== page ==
DEAR DAVID: We’ve been on the market for 3 months and have dropped our asking price a couple of times. We just got a really low offer and don’t want to sign it back. What do you think? – DISHEARTENED
DEAR DISHEARTENED: The year 2022 will undoubtedly go down in real estate history as a time of remarkable extremes. Early on, we had record low inventory and record low interest rates, and buyers were whipped into a frenzy. I’d never heard the term “FMO” (Fear of Missing Out) applied to real estate purchases until a year ago, but in the first few months of 2022, it definitely applied. The rush to buy local real estate was enough to drive prices up about 25 percent in six months.
In the months that followed, pandemic restrictions were falling by the wayside and it looked like home values would continue to rise. Then came a market triple whammy: turmoil in Ukraine, record high gas prices, and inflation levels that haven’t been seen in a quarter century. We swung from an unprecedented sellers’ market to an unprecedented buyer’s market in the span of three or four months. It happened so fast that we could track the shift on a daily basis. The public perception was that everything changed overnight.
As a home seller, I’m sure you know this all too well. You’ve had to drop your asking price multiple times, which tells me you got caught in the downturn, as many people did. Rapidly changing conditions have left you “chasing the market” down. You missed the peak for whatever reason (perhaps you weren’t committed to moving yet or your house wasn’t ready to list) and now you’re looking in the rear-view mirror at what you could have had. When you’re hoping to hit a home run with your sale, a lousy offer adds insult to injury.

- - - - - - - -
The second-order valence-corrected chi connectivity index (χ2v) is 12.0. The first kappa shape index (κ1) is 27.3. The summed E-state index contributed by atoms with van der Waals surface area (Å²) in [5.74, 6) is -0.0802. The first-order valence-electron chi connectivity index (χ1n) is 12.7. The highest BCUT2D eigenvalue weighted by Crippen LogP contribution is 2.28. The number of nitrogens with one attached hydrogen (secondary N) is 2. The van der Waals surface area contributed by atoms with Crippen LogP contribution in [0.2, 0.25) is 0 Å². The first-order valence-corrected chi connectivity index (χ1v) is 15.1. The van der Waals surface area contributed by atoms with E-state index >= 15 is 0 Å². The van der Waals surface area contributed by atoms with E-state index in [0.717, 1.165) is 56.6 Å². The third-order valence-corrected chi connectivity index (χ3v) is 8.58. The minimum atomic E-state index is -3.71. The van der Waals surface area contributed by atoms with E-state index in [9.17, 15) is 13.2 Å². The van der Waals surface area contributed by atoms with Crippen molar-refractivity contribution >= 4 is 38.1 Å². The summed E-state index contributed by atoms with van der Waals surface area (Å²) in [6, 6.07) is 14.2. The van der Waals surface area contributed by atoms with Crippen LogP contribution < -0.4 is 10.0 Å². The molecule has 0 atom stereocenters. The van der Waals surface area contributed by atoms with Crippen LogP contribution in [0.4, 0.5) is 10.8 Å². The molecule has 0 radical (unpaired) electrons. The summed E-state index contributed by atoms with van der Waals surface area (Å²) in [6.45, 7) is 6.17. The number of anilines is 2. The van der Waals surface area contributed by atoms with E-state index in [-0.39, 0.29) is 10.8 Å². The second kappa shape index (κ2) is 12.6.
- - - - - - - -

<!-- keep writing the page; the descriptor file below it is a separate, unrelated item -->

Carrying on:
At this point, you need to figure out what your home is worth today. That value may have been higher than expected when the market was on fire, but now that things have calmed, you need to prepare yourself for an answer you might not want to hear.
When feelings are raw, it’s not uncommon for a disappointed seller to be unwilling to sign back a lowball offer. Selling a home is a business transaction in theory, but it’s also highly personal. I often warn buyers that submitting a lowball offer can trigger an emotional backlash in the seller that could ultimately hurt their chances of buying the home. When the seller’s feelings are hurt, they may overreact (or refuse to react at all) and choose not to respond with a signback.
PRO TIP: I work extensively with buyers and sellers, so I see the situation from both sides. Buyers are often afraid of overpaying and unsure of what prices should be, while sellers are lamenting what they could have had a few months ago. Experience is the key to navigating these volatile waters. A buyer’s agent needs to guide their client to the right price, so they’re not overpaying or offending the seller. A seller’s agent needs to keep emotions in check. I’ve negotiated hundreds of lowball offers into good ones, and any of these might have gone astray if emotions were allowed to rule. #Advice #AskDavid #TheNegotiator
David is a top-selling Broker in Kitchener-Waterloo Region. He works personally with you when selling or buying your home. Call or text today for your free home evaluation! 519-577-1212.